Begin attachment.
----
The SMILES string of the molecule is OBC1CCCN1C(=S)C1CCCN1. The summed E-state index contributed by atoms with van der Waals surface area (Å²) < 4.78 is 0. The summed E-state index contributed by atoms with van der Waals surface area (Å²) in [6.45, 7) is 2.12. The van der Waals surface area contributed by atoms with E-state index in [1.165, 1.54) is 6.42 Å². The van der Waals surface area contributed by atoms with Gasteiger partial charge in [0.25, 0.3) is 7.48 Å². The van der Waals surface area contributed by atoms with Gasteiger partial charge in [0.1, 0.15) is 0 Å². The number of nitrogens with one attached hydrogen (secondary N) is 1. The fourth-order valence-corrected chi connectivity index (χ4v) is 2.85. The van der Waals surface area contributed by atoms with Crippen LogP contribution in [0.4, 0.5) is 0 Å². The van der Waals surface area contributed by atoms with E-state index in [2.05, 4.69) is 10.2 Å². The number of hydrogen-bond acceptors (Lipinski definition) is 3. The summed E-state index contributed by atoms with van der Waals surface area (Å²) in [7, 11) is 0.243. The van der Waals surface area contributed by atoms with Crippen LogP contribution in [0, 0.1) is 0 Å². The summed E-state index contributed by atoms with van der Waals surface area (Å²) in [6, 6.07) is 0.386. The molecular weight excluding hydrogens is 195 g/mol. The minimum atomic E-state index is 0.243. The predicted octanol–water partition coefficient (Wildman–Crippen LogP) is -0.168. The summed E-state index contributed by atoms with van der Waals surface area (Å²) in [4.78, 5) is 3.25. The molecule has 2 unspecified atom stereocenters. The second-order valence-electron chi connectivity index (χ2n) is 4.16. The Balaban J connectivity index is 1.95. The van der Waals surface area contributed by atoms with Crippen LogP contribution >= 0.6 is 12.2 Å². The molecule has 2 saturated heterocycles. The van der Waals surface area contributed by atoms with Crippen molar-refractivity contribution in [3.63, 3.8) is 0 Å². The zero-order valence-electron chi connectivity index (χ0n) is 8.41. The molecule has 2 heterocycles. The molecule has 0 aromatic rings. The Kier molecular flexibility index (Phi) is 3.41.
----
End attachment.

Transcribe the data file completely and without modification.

The SMILES string of the molecule is OBC1CCCN1C(=S)C1CCCN1. The summed E-state index contributed by atoms with van der Waals surface area (Å²) < 4.78 is 0. The summed E-state index contributed by atoms with van der Waals surface area (Å²) in [6.45, 7) is 2.12. The van der Waals surface area contributed by atoms with E-state index in [1.165, 1.54) is 6.42 Å². The van der Waals surface area contributed by atoms with Gasteiger partial charge in [0.25, 0.3) is 7.48 Å². The van der Waals surface area contributed by atoms with Gasteiger partial charge in [0.1, 0.15) is 0 Å². The number of nitrogens with one attached hydrogen (secondary N) is 1. The fourth-order valence-corrected chi connectivity index (χ4v) is 2.85. The van der Waals surface area contributed by atoms with Crippen LogP contribution in [0.4, 0.5) is 0 Å². The van der Waals surface area contributed by atoms with E-state index in [2.05, 4.69) is 10.2 Å². The number of hydrogen-bond acceptors (Lipinski definition) is 3. The summed E-state index contributed by atoms with van der Waals surface area (Å²) in [7, 11) is 0.243. The van der Waals surface area contributed by atoms with Crippen LogP contribution in [0, 0.1) is 0 Å². The summed E-state index contributed by atoms with van der Waals surface area (Å²) in [6, 6.07) is 0.386. The molecular weight excluding hydrogens is 195 g/mol. The minimum atomic E-state index is 0.243. The predicted octanol–water partition coefficient (Wildman–Crippen LogP) is -0.168. The summed E-state index contributed by atoms with van der Waals surface area (Å²) in [4.78, 5) is 3.25. The molecule has 2 unspecified atom stereocenters. The second-order valence-electron chi connectivity index (χ2n) is 4.16. The Balaban J connectivity index is 1.95. The van der Waals surface area contributed by atoms with Crippen LogP contribution >= 0.6 is 12.2 Å². The molecule has 2 saturated heterocycles. The van der Waals surface area contributed by atoms with Crippen molar-refractivity contribution in [3.63, 3.8) is 0 Å². The zero-order valence-electron chi connectivity index (χ0n) is 8.41. The molecule has 2 heterocycles. The molecule has 0 aromatic rings. The Kier molecular flexibility index (Phi) is 3.41.